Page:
himself not unworthy of being admitted “ The city wears mourning” (“La into that fellowship. In these verses città è in lutto ”), was proclaimed in word he imagines that the spirit of his friend and deed at Milan, and so it should be appears to him after death, and, in reply Nevertheless the lamentations, which to the question as to whether he was the loss of one at the same time so vir- not reluctant to tear himself from this tuous and so eminent would naturally world, he puts into Imbonati's mouth a occasion, are checked by the considera- fearless and spirited condemnation of tion that a life of singular honour and those vices which had already filled with distinction, prolonged far beyond the disgust the youthful mind of Manzoni. usual term of existence, with full pos- In them we see the first germ of those session of all the faculties, has been feelings by which his life was influenced brought to a peaceful close at his native the love of truth and justice, and the place, and surrounded, if ever man was, abhorrence of oppression and wrongby all “ that should accompany old age,” which appear in all his works, and «i as honour, love, obedience, troops of which, first professed at twenty-one, he friends."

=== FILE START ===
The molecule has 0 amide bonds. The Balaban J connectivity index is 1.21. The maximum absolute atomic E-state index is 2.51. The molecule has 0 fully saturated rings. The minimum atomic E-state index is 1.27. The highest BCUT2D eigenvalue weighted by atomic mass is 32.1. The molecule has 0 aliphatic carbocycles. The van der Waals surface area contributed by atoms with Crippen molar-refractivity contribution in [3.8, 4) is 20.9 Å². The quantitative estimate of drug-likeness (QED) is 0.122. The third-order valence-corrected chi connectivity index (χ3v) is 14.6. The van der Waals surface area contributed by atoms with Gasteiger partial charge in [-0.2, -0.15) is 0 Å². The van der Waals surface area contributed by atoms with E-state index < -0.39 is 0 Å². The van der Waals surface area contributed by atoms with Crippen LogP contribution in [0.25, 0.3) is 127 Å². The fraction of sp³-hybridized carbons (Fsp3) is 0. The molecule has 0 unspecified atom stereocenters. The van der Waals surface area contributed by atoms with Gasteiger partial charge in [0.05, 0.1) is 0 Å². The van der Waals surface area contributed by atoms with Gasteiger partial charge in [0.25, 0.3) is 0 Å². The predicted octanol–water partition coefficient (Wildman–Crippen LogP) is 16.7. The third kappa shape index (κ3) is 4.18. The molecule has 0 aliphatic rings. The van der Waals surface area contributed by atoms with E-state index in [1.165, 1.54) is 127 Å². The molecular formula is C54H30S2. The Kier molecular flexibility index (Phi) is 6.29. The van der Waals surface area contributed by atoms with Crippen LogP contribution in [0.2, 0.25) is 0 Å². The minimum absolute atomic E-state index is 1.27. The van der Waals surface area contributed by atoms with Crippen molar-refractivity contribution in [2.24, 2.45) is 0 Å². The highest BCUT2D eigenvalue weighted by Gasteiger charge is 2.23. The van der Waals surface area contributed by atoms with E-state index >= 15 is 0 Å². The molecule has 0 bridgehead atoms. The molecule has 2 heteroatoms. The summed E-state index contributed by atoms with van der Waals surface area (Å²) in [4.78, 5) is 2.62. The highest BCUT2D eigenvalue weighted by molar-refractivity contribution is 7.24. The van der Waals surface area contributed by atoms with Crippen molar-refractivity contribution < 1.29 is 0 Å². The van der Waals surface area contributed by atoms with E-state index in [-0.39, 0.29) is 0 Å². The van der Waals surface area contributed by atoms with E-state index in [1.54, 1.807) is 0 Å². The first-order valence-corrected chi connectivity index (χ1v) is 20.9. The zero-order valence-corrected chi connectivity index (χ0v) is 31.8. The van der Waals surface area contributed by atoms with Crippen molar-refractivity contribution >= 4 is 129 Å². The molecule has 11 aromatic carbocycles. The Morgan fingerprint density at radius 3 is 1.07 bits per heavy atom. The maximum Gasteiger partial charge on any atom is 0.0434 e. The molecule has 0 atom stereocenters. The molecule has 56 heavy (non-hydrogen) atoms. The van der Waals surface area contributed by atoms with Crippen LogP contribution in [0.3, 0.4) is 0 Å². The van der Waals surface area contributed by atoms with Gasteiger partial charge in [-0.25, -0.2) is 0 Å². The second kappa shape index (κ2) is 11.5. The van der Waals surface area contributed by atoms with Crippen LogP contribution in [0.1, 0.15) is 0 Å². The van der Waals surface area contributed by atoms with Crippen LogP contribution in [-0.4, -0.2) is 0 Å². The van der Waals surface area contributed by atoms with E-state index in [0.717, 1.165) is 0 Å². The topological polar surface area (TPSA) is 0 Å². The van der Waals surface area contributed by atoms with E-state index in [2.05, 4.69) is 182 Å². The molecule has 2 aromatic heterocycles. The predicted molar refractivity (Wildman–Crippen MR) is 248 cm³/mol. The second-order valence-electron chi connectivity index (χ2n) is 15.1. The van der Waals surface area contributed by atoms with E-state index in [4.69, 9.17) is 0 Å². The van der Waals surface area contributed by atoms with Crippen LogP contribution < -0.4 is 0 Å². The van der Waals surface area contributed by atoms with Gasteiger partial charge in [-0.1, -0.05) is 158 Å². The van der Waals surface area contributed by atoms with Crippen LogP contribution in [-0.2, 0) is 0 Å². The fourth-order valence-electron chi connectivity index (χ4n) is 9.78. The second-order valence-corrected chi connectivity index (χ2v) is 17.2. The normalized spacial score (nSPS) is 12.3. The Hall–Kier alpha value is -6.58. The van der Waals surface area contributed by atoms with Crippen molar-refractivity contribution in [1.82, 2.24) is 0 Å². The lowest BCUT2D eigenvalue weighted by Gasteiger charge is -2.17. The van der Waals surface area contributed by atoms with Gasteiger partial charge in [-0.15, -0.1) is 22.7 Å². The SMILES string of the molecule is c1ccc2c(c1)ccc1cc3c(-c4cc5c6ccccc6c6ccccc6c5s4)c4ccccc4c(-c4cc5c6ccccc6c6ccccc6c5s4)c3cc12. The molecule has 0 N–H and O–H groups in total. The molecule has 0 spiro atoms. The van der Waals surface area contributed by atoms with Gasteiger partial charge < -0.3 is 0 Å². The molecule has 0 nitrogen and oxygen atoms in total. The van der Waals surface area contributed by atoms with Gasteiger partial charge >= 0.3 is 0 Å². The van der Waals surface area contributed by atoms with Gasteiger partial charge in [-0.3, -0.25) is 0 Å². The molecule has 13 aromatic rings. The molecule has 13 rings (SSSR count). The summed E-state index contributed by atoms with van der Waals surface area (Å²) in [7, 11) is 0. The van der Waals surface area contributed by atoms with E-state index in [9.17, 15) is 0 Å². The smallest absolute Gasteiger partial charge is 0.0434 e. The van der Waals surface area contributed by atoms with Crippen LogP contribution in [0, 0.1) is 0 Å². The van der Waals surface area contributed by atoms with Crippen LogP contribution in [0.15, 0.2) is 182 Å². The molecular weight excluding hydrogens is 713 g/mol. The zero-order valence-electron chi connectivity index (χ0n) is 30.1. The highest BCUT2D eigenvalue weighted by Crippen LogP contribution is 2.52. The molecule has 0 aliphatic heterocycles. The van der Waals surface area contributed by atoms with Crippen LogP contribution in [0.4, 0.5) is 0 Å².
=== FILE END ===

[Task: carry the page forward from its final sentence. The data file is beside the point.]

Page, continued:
maintained unchanged through a life The slight sketch which follows is prolonged to its ninetieth year. These intended to induce the general reader verses, while by no means destitute of to pursue the study of Manzoni's life individual merit, are so remarkable on and character in his works, and, in this account that a translation of some however humble a degree, to contribute of them is here given :to their estimation.
“Hadst thou my death Alessandro Manzoni was born at Foreknown--for that foreknowledge and for Milan in 1784. His father, whom he thee had the misfortune to lose in early Alone I should have wept-for otherwise,
Why should I grieve? Forsooth, for leaving youth, was Count Manzoni, his mother
This earth of ours, where goodness is a portent, the daughter of Beccaria, the author of a
And highest praise to have abstained from sin. treatise on “ Crimes and Punishments," This earth, where word and thought are ever once much, and not undeservedly At variance, where, aloud by every lip.
Virtue is lauded and in heart contemned, esteemed. She inherited, and further
Where shame is not. Where crafty usury ansmitted to her son, a portion on the Is made a merit, and gross luxury sound wisdom and generous principles Worshipped-where he alone is impious